The latter is actually true: everybody is recycling. But that is the result of government force, not a voluntary choice. The state’s monopolist garbage-collection “service” no longer accepts garbage: they will only collect leftovers and other biodegradables. Any other kind of garbage that accidentally finds its way to your garbage bin can result in a nice little fine (it really isn’t that little) and the whole neighborhood could face increased garbage collection rates (i.e., even larger increases than usual — they tend to increase annually or biannually anyway).

So what do you do with your waste? Most homes have a number of trash bins for different kinds of trash: batteries in one; biodegradables in one; wood in one; colored glass in one, other glass in another; aluminum in one, other metals in another; newspapers in one, hard paper in another, and paper that doesn’t fit these two categories in a third; and plastic of all sorts in another collection of bins. The materials generally have to be cleaned before thrown away — milk cartons with milk in them cannot be recycled just as metal cans cannot have too much of the paper labels left.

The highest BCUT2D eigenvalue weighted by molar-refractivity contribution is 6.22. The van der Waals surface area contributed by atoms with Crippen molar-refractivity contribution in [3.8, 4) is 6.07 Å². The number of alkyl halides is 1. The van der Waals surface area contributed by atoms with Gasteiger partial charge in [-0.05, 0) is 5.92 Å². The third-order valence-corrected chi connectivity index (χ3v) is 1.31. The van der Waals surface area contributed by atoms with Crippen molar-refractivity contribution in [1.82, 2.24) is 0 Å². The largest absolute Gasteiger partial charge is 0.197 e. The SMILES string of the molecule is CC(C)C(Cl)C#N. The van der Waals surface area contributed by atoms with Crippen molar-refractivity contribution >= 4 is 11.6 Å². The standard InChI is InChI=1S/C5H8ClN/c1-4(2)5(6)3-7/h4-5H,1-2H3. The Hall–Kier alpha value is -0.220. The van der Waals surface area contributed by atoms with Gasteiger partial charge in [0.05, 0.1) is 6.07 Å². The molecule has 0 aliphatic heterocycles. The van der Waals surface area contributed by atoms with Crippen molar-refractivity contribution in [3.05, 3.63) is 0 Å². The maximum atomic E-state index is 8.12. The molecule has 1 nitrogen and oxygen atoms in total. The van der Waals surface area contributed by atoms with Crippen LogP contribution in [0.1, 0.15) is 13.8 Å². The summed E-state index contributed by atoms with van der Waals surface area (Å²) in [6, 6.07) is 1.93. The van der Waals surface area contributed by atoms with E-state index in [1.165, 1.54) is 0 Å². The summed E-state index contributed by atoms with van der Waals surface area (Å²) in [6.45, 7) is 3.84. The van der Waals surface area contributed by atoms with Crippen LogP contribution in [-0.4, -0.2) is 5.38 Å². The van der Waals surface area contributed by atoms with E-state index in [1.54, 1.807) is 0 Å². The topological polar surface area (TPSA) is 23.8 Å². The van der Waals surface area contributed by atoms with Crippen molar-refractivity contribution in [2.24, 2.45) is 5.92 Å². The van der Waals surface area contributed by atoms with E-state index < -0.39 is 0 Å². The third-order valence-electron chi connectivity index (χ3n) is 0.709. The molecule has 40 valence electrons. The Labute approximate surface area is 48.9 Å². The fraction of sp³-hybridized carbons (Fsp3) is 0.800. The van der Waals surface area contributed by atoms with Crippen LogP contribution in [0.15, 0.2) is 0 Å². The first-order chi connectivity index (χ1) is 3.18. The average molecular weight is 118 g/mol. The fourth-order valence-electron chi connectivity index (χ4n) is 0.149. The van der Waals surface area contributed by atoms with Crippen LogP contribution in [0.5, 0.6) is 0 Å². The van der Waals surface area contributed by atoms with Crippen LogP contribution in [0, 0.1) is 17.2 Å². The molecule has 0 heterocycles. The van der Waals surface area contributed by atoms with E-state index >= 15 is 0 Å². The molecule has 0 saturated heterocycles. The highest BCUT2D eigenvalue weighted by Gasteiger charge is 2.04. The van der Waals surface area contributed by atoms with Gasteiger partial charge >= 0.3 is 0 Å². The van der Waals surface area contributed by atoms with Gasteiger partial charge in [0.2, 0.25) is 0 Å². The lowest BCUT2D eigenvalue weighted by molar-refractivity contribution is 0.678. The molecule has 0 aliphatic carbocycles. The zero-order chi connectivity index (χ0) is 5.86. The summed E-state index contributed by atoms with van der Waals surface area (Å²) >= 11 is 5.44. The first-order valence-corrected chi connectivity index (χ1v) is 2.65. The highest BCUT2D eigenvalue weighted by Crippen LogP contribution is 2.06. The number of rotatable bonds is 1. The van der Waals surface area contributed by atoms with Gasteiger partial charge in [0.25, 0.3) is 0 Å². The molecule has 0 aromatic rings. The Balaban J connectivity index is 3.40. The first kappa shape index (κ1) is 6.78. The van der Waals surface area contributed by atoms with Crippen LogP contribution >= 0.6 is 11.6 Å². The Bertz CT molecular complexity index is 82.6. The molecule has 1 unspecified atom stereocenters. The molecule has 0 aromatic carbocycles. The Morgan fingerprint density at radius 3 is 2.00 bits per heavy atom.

The people of Sweden are thus forced to clean their trash before carefully separating different kinds of materials. This is the future, they say, and it is supposedly good for the environment. (What about the economy?)

But it doesn’t end with the extra work at home and the extra space in each and every kitchen occupied by a variety of trash bins. What do you do with the trash that isn’t collected? The garbage collection service (which nowadays doesn’t offer collection too often, usually biweekly or monthly, even though the rates mysteriously seem to be much higher than before) only accepts certain types of garbage, generally only biodegradable food leftovers. But do not worry; it is all taken care of.